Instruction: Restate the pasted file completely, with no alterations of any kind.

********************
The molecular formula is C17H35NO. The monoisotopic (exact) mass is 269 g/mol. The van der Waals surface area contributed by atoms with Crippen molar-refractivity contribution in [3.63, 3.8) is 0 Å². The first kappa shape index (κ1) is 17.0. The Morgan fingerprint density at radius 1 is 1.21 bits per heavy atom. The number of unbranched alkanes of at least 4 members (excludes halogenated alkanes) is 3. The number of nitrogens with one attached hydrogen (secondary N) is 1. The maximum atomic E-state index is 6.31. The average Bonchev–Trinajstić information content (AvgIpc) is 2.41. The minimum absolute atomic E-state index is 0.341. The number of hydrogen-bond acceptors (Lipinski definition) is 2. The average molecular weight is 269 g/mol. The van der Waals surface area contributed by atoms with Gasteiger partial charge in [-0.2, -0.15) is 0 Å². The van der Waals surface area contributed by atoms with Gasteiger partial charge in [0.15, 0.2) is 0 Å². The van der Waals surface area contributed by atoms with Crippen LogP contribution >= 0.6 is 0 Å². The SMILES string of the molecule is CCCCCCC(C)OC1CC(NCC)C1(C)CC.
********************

The molecular formula is C17H35NO. The monoisotopic (exact) mass is 269 g/mol. The van der Waals surface area contributed by atoms with Crippen molar-refractivity contribution in [3.63, 3.8) is 0 Å². The first kappa shape index (κ1) is 17.0. The Morgan fingerprint density at radius 1 is 1.21 bits per heavy atom. The number of unbranched alkanes of at least 4 members (excludes halogenated alkanes) is 3. The number of nitrogens with one attached hydrogen (secondary N) is 1. The maximum atomic E-state index is 6.31. The average Bonchev–Trinajstić information content (AvgIpc) is 2.41. The minimum absolute atomic E-state index is 0.341. The number of hydrogen-bond acceptors (Lipinski definition) is 2. The average molecular weight is 269 g/mol. The van der Waals surface area contributed by atoms with Gasteiger partial charge in [-0.2, -0.15) is 0 Å². The van der Waals surface area contributed by atoms with Gasteiger partial charge in [0.15, 0.2) is 0 Å². The van der Waals surface area contributed by atoms with Crippen LogP contribution >= 0.6 is 0 Å². The SMILES string of the molecule is CCCCCCC(C)OC1CC(NCC)C1(C)CC.